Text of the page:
Born in Tokyo, Anglo-Japanese actress Haruka Abe spent her childhood split between New York, London and Tokyo before settling in the UK. She gained worldwide recognition when she starred in the 2014 video for Clean Bandit’s hit single, Rather Be, and her other work includes 2013‘s fantasy action film 47 Ronin, starring Keanu Reeves, and Richard Curtis’ About Time, with Bill Nighy. She can next be seen in the new Russell T Davies drama, Cucumber, and also in Cyber Bully, both on Channel 4...
Haruka, when did you move to London?
The first time was with my family when I was seven years old. We moved back to Tokyo four years later but at 18 I returned to go to drama school in London, rather than university in Japan.
Where in London do you live?
Currently in Shoreditch, which is lovely, but I was in Chalk Farm for years and really miss it.
How did you get involved with Clean Bandit’s video?
The guys were looking for a London-based Japanese actress and found me on Facebook – as simple as that! The first time I met them was when I landed at Japan’s Narita Airport – we then spent the most intense four days together. They were amazing to work with; it was such a cool experience.
What inspired you to start a career acting and film-making?
I was in a school play of The Hobbit playing Bilbo Baggins when I was about nine-years old. I was always a bit of a bookworm but the experience made me realise that acting is reading books only you get to act out and be the character, and my heart was set on becoming an professional actor. Love for film making came a bit later when I was a teenager, when I started to watch a lot of movies and fell in love with the medium.
Did you move to London for your career or other reasons?
Bit of both. I spent the most carefully and fun years of my childhood here, and London is where I caught my acting bug as a child so the main reason for me to move to London was to train as an actor but I think it was inevitable for me to come back eventually.
You have also lived in New York – what took you there?
My father’s work. Actually, he was already working there when I was born, and my mother and I moved there when I turned one to join him.
What is your favourite London haunt?
Everyman Cinema in Hampstead for a good movie night and Gordon's Wine Bar near the Embankment for a nice bottle of red. And just hanging out by the South Bank and Primrose Hill
Your short films have earned you worldwide acclaim. Tell us more…
Stanley Pickle, directed by Victoria Mather in 2010, was probably the most successful – it won 33 international awards. The film was shot using a technique called pixilation – it’s exhausting and requires a lot of physical control and concentration. On the other hand, I love that short films are a more collaborative process where you get to really immerse yourself as a small team. I have met some of my closest friends that way.
How would you spend your ideal London weekend?
Sleep, read, eat, repeat… Maybe a film, checking out a market and catching up with friends. I love Columbia Road Flower Market, and Stables Market is always fun. Borough Market is another favourite – how you can spend all your money on buying yummy things is plain wicked.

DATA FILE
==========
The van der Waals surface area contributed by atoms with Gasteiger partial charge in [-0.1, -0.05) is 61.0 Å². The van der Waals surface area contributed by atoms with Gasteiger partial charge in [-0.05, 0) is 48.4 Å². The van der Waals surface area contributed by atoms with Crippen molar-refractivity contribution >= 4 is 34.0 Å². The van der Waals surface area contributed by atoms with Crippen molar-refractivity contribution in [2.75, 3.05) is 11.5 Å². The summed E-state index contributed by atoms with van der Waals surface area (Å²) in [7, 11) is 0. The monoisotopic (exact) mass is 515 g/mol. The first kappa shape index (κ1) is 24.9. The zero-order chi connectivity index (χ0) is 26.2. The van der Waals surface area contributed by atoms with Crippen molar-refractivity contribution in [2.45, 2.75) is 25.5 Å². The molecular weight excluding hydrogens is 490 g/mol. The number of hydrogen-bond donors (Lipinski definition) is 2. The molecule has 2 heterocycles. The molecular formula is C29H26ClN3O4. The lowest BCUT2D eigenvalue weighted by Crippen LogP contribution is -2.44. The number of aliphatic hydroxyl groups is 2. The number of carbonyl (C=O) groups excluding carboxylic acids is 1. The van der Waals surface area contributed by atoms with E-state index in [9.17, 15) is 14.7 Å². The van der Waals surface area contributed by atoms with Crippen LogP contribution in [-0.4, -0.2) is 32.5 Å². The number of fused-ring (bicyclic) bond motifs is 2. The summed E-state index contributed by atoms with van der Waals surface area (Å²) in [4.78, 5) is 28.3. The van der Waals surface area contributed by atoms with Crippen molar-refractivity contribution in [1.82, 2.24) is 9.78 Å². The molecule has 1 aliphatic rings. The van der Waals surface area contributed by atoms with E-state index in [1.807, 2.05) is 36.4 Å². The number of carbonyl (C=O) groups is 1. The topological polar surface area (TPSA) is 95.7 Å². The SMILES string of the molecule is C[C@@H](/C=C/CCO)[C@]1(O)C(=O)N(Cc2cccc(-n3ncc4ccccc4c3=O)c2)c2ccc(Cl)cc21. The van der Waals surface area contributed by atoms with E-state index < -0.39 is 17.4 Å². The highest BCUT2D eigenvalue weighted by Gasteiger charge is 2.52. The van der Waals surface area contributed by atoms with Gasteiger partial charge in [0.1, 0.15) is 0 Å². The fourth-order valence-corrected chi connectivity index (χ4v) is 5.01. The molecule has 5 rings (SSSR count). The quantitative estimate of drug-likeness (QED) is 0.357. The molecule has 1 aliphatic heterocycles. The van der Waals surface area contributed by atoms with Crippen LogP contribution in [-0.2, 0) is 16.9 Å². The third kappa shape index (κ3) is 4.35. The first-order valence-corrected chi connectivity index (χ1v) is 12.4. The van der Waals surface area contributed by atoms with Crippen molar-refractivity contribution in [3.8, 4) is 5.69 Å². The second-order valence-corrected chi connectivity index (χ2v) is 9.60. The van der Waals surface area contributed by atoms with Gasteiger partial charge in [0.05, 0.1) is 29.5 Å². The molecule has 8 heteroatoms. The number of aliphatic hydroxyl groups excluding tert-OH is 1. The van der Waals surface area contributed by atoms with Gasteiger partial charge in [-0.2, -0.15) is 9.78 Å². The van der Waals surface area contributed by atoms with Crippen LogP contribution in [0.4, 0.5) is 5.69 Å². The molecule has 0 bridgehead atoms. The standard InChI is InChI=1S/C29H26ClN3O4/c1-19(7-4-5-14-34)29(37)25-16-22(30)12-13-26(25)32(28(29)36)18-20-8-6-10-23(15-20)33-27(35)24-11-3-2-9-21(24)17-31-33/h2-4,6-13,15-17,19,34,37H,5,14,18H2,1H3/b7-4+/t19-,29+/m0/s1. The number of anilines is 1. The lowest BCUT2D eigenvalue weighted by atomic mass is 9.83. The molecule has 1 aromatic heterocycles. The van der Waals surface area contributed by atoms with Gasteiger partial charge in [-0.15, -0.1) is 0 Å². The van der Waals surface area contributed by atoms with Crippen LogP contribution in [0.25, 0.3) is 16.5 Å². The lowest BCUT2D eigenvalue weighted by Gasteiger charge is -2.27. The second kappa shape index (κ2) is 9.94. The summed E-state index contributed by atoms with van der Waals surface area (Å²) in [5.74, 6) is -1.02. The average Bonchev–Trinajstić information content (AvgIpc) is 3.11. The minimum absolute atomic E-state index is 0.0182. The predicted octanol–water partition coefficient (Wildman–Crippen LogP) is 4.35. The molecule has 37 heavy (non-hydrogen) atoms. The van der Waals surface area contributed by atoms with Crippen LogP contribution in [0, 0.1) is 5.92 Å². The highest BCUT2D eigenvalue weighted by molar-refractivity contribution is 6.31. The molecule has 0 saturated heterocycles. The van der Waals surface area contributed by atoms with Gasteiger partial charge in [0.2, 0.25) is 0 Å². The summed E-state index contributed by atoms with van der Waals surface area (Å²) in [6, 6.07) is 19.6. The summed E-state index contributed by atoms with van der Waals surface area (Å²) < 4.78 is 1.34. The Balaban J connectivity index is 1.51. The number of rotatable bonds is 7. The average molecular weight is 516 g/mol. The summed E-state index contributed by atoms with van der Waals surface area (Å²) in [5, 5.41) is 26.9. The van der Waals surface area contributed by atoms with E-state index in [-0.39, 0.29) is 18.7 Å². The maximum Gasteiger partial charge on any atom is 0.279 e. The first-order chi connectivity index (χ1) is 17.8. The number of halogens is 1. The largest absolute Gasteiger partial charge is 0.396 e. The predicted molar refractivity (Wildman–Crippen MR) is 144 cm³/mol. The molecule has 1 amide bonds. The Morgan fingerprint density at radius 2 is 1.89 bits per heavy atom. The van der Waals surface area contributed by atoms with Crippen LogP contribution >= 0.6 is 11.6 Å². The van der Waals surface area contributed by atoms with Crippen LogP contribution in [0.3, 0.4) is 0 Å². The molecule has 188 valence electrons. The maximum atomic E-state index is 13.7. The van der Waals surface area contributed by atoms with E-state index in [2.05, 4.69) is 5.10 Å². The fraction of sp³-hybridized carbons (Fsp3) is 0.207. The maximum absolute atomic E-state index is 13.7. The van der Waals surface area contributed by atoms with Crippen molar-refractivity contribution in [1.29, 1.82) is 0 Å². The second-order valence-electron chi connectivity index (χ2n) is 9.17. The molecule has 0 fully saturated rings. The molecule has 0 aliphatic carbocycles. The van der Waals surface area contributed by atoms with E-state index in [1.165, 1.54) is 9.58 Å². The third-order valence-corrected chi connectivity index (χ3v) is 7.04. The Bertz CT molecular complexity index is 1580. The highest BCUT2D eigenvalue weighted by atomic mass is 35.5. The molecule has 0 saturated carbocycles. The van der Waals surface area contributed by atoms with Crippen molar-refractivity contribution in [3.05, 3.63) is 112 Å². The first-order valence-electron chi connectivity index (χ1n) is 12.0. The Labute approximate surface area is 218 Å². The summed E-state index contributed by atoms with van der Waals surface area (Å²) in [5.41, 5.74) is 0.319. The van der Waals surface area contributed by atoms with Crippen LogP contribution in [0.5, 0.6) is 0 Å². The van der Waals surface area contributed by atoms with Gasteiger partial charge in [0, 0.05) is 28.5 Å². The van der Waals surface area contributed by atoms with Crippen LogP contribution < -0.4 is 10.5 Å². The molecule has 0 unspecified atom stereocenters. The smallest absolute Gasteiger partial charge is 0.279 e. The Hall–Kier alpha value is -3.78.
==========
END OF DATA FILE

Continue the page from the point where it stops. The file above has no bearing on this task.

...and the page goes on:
What has been your career highlight?
That’s a difficult question. 2014’s highlight was definitely working with Russell T Davies, who I adore. He’s an amazing writer and the nicest person to work with. Working with Steve Barron on Slingers and 47 Ronin were high points, too. The latter was the first time I worked on a big Hollywood production, and I learned so much.
What do you love about London?
I absolutely love how incredibly open and diverse it is. I also adore that it has so much history but is modern and cutting edge, and all within such a compact city.
What do you miss about Japan?
My family, first and foremost. Also how easy and convenient life is there, from shops and restaurants that are open 24 hours a day, and trains that run frequently and on time, to customer service that is second to none.
What is your favourite Japanese space / restaurant in London?
Asakusa is my favourite Japanese restaurant in London and I do go to Japan Centre on a regular basis for grocery shopping. Lanka is a great little Japanese cake shop/cafe and they used to have a branch in Primrose Hill but I think now they only have a store near Swiss Cottage.
What has been your favourite role to play?
That’s also a very difficult question because I fall in love with most of the characters I play. I love Marti in Slingers and Merica Adams in Precision, who were both created by the amazing writer Mike Sizemore who I absolutely adore. Playing Anna in Cucumber was a fun adventure, and you can probably see why when you watch the show next year.
What are you currently working on?
Not much I can share at the moment, but I also have a couple of short films in the pipeline. I am also currently writing few film scripts and am planning to start writing a few more one they are finished.
What inspires you daily?
Music, photography, art, books, and friends and family who never cease to amaze me. Beautiful things in life really.
What will you do over the Christmas break?
I’m not sure yet, I have just been back to Japan so I don’t think I will be visiting family for Christmas. I might try and go to somewhere with a nice Christmas atmosphere for a few days, like Prague or Brussels. Or stay in London and chill. Either way it will hopefully involve a large quantity of mould wine.
What does the future have in store for Haruka Abe?
In early 2015 you can see me in the new Channel 4 series called Cucumber, and a one off TV drama called Cyber Bully. Both are brilliant shows created by BAFTA-winning talents and I can’t wait for people to see them. As for the rest we will have to wait and see! But I also want to go to the States at some point in the very near future, which will be an adventure.
Haruka Abe; haruka4be.com